Tilde/asciitilde, circumflex/asciicircum

Lars Hellström Lars.Hellstrom@math.umu.se
Fri, 8 Sep 2000 05:25:30 -0400

At 16.58 +0200 2000-09-07, Primoz Peterlin wrote:
>Namely, we all know that if you simply substitute tilde accent with
>asciitilde, you are likely to be very unhappy with the result. Since I am
>not, there must be something rotten with it.

Not necessarily. Some fonts have the "ascii tilde" equal to the tilde
accent (or at least in the same vertical position) whereas other fonts have
the ascii tilde vertically centered

>The reason is I wanted
>asciitilde from the start, and would have probably been unhappy if I would
>got a tilde accent instead. Letter Gothic is a monospaced font, and I
>should have used some typewriter font encoding like OT1TT, and then I
>should have never run into this problem at all.

Perhaps. But if you use OT1 (TT variant or not) then you loose all the
Central European glyphs in the font, as those are not present in the OT1
encoding. You should most likely use T1 instead, as very few languages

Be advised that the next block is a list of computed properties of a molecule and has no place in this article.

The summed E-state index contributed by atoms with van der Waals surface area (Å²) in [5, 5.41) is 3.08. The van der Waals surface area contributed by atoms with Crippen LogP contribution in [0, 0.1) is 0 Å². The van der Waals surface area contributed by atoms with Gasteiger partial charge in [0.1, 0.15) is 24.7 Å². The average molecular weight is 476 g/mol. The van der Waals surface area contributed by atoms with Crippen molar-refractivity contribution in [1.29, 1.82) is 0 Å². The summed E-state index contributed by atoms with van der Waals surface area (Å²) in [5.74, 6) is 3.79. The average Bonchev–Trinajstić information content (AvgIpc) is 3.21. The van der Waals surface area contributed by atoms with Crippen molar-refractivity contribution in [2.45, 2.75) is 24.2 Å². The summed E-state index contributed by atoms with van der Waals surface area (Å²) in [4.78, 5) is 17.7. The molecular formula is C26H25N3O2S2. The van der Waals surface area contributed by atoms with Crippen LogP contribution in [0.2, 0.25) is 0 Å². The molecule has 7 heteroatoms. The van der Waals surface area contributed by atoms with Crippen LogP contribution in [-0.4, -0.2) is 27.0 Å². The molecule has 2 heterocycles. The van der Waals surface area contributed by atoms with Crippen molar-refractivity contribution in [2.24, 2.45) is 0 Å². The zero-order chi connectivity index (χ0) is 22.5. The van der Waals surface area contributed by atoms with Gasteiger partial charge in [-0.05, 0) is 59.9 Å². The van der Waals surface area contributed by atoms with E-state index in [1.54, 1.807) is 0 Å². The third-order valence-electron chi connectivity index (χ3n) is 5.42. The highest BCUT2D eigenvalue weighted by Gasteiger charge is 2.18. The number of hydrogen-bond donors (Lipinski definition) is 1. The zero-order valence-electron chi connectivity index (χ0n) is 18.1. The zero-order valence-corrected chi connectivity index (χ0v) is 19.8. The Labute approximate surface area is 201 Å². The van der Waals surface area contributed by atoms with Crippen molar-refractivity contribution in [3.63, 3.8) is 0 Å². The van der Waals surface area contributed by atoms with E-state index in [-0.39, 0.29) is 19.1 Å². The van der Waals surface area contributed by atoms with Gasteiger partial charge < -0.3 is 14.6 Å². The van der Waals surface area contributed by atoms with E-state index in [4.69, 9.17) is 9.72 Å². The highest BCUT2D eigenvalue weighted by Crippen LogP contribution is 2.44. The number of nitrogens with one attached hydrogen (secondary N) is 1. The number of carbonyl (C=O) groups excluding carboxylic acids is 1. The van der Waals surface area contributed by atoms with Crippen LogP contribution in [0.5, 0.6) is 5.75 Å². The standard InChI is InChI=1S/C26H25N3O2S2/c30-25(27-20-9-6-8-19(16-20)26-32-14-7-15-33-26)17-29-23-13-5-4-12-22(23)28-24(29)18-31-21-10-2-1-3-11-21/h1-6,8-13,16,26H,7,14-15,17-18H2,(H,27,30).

except English can be fully accomodated by the OT1 encoding.

>However, I do not find anything like ot1tt.etx. Shouldn't there be one in
>the fontinst package?

There should be one, but it is missing in some fontinst versions. It is
included in v1.910+, but that version won't work with fontinst v1.8. OTOH
ot1.etx is written so that it automatically switches to typewriter
behaviour whenever the monowidth integer is set, which it usually will be
when you are installing a monowidth font. (Not that I think that is very
well explained anywhere, but it is the case.)

I cannot see that using ot1tt.etx would solve your problem, though, as it
too would use the name tilde for the tilde glyph it puts in the font.
Instead I would say the short piece of MTX code you sent yesterday is the
proper solution to your problem.

Lars Hellström